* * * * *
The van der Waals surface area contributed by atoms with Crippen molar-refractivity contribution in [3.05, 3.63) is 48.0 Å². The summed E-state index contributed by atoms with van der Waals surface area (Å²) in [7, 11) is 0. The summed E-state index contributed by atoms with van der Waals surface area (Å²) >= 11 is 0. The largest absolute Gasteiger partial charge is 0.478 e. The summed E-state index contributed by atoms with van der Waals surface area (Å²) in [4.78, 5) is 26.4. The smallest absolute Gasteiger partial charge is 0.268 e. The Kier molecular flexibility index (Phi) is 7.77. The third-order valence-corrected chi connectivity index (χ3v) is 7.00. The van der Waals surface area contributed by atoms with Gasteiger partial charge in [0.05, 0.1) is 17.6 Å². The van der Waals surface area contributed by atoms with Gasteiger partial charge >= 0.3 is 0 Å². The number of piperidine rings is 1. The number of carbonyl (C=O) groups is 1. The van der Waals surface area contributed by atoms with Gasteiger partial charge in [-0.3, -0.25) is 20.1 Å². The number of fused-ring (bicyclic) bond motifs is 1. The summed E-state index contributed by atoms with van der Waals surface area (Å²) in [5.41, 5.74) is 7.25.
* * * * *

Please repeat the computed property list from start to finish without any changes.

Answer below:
The van der Waals surface area contributed by atoms with Crippen molar-refractivity contribution in [3.05, 3.63) is 48.0 Å². The summed E-state index contributed by atoms with van der Waals surface area (Å²) in [7, 11) is 0. The summed E-state index contributed by atoms with van der Waals surface area (Å²) >= 11 is 0. The largest absolute Gasteiger partial charge is 0.478 e. The summed E-state index contributed by atoms with van der Waals surface area (Å²) in [4.78, 5) is 26.4. The smallest absolute Gasteiger partial charge is 0.268 e. The Kier molecular flexibility index (Phi) is 7.77. The third-order valence-corrected chi connectivity index (χ3v) is 7.00. The van der Waals surface area contributed by atoms with Gasteiger partial charge in [0.05, 0.1) is 17.6 Å². The van der Waals surface area contributed by atoms with Gasteiger partial charge >= 0.3 is 0 Å². The number of piperidine rings is 1. The number of carbonyl (C=O) groups is 1. The van der Waals surface area contributed by atoms with Gasteiger partial charge in [-0.3, -0.25) is 20.1 Å². The number of fused-ring (bicyclic) bond motifs is 1. The summed E-state index contributed by atoms with van der Waals surface area (Å²) in [5.41, 5.74) is 7.25.